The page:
I stopped doing my shtick for the most part because I almost always feature with another poet, and some of them felt upstaged. I learned to muzzle my instincts, and stick to the program, but it cost me my joy. I would not sing during a reading because I knew I’d get clobbered for it. I would not joke, or cut up, or do a light verse ditty because, chances are, if it went over with the audience, some smug asshole would give me a left-handed compliment like: “You should do stand up.”

My “Art,” if it exists at all, exists as a belief in presence. Presence differs from entertainment in so far as it does not rule out the possibility of a deeper ontology. Judy Garland was present. Frank Sinatra was present. Lady Gaga has presence. There is something in presence that goes beyond mere entertainment, but also beyond perfection. Blake said “exuberance is beauty.” That’s the best quote I know on what I am trying to get at. You work hard at your act, but that work should not get in the way of presence–ever.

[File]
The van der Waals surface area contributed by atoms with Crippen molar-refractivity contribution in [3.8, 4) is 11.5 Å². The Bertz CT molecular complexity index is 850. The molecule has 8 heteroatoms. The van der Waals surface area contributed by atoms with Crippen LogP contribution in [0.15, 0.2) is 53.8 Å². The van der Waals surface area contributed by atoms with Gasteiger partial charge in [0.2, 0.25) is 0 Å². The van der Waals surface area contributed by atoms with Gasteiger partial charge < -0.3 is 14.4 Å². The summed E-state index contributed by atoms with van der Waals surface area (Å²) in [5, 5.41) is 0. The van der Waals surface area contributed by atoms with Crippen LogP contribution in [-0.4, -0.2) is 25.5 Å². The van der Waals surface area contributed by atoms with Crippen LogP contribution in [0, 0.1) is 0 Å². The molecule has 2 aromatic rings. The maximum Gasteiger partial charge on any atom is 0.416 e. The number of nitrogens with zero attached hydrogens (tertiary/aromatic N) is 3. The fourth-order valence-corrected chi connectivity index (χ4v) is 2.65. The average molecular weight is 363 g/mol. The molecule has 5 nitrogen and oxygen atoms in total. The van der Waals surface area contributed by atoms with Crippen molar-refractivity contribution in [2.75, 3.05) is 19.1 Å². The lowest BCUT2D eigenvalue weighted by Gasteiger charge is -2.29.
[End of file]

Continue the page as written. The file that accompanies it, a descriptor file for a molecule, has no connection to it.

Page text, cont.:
I am 53 years old and live in a time of reality television and Huxley’s Brave New World coming true. Camp and kitsch, and schlock, and self-help have lost their punch because there is no straight or normative culture to vamp or deconstruct anymore. This corporate culture deconstructs itself and, thereby, retains its power. It flies up its own asshole, and comes out the other end the same. When us triumphs over them, then us is them, and it needs to be attacked. Camp, kitsch, and the aesthetics of insignificance are the prevailing cultural norms. They are the norms which mean sincerity and ontology are the counter-statements: a seriousness that challenges the postmodern cliché of everything being leveled. Here, I seem to be contradicting myself since postmodernism prides itself on deconstructing levels, and being mixed register, but it has become authoritarian in its debunkings, in its fundamentalist “uncertainties.” It lacks kindness, and the generosity of true scorn. True scorn feigns disengagement. It uses numbness as a weapon to attack lies. It does not believe its own myth of snide. It does not make non-presence its chief aim. I find that I am bored for the first time in my life–bored with poetry, bored with art, bored with music. There are too many “knowing” people. No one is stupid with awe or pleasure, and any artist worth a damn knows that “stupidity” is as much a virtue as intelligence–as in instinct, as in intuition, as in being willing to fall on one’s ass, as in being unconscious of one’s effects, as in being unaware of one’s self.